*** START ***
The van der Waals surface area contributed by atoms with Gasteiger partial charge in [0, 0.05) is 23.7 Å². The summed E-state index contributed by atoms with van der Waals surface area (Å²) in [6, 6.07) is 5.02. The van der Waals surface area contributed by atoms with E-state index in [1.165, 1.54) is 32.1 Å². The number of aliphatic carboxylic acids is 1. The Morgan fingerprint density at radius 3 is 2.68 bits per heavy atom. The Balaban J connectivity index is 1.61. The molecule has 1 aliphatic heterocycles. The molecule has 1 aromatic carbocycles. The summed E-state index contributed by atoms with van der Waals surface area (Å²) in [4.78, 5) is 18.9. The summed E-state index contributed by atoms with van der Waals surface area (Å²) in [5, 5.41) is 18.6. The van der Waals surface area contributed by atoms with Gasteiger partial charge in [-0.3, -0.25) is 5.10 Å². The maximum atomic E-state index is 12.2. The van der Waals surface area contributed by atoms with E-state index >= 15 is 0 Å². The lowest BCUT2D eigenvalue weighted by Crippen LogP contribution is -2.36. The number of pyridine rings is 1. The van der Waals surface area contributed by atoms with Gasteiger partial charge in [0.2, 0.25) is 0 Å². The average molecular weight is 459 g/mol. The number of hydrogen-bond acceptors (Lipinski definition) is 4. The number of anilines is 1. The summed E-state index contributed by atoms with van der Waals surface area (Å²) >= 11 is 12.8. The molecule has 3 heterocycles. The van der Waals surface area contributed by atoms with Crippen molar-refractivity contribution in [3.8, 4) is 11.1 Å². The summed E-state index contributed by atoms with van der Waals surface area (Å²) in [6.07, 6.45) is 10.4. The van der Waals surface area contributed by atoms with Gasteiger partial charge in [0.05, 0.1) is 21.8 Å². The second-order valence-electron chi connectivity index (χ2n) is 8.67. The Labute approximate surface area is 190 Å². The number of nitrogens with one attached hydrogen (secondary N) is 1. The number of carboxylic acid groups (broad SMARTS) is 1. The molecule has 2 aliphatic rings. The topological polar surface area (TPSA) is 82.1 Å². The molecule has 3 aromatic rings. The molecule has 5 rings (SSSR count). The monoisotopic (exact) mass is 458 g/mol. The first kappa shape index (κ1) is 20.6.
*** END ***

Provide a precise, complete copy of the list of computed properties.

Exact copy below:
The van der Waals surface area contributed by atoms with Gasteiger partial charge in [0, 0.05) is 23.7 Å². The summed E-state index contributed by atoms with van der Waals surface area (Å²) in [6, 6.07) is 5.02. The van der Waals surface area contributed by atoms with E-state index in [1.165, 1.54) is 32.1 Å². The number of aliphatic carboxylic acids is 1. The Morgan fingerprint density at radius 3 is 2.68 bits per heavy atom. The Balaban J connectivity index is 1.61. The molecule has 1 aliphatic heterocycles. The molecule has 1 aromatic carbocycles. The summed E-state index contributed by atoms with van der Waals surface area (Å²) in [4.78, 5) is 18.9. The summed E-state index contributed by atoms with van der Waals surface area (Å²) in [5, 5.41) is 18.6. The van der Waals surface area contributed by atoms with Gasteiger partial charge in [-0.3, -0.25) is 5.10 Å². The maximum atomic E-state index is 12.2. The van der Waals surface area contributed by atoms with E-state index >= 15 is 0 Å². The lowest BCUT2D eigenvalue weighted by Crippen LogP contribution is -2.36. The number of pyridine rings is 1. The van der Waals surface area contributed by atoms with Gasteiger partial charge in [0.2, 0.25) is 0 Å². The average molecular weight is 459 g/mol. The number of hydrogen-bond acceptors (Lipinski definition) is 4. The number of anilines is 1. The summed E-state index contributed by atoms with van der Waals surface area (Å²) >= 11 is 12.8. The molecule has 3 heterocycles. The van der Waals surface area contributed by atoms with Crippen molar-refractivity contribution in [3.8, 4) is 11.1 Å². The summed E-state index contributed by atoms with van der Waals surface area (Å²) in [6.07, 6.45) is 10.4. The van der Waals surface area contributed by atoms with Gasteiger partial charge in [0.05, 0.1) is 21.8 Å². The second-order valence-electron chi connectivity index (χ2n) is 8.67. The Labute approximate surface area is 190 Å². The number of nitrogens with one attached hydrogen (secondary N) is 1. The number of carboxylic acid groups (broad SMARTS) is 1. The molecule has 2 aliphatic rings. The topological polar surface area (TPSA) is 82.1 Å². The molecule has 3 aromatic rings. The molecule has 5 rings (SSSR count). The monoisotopic (exact) mass is 458 g/mol. The first kappa shape index (κ1) is 20.6.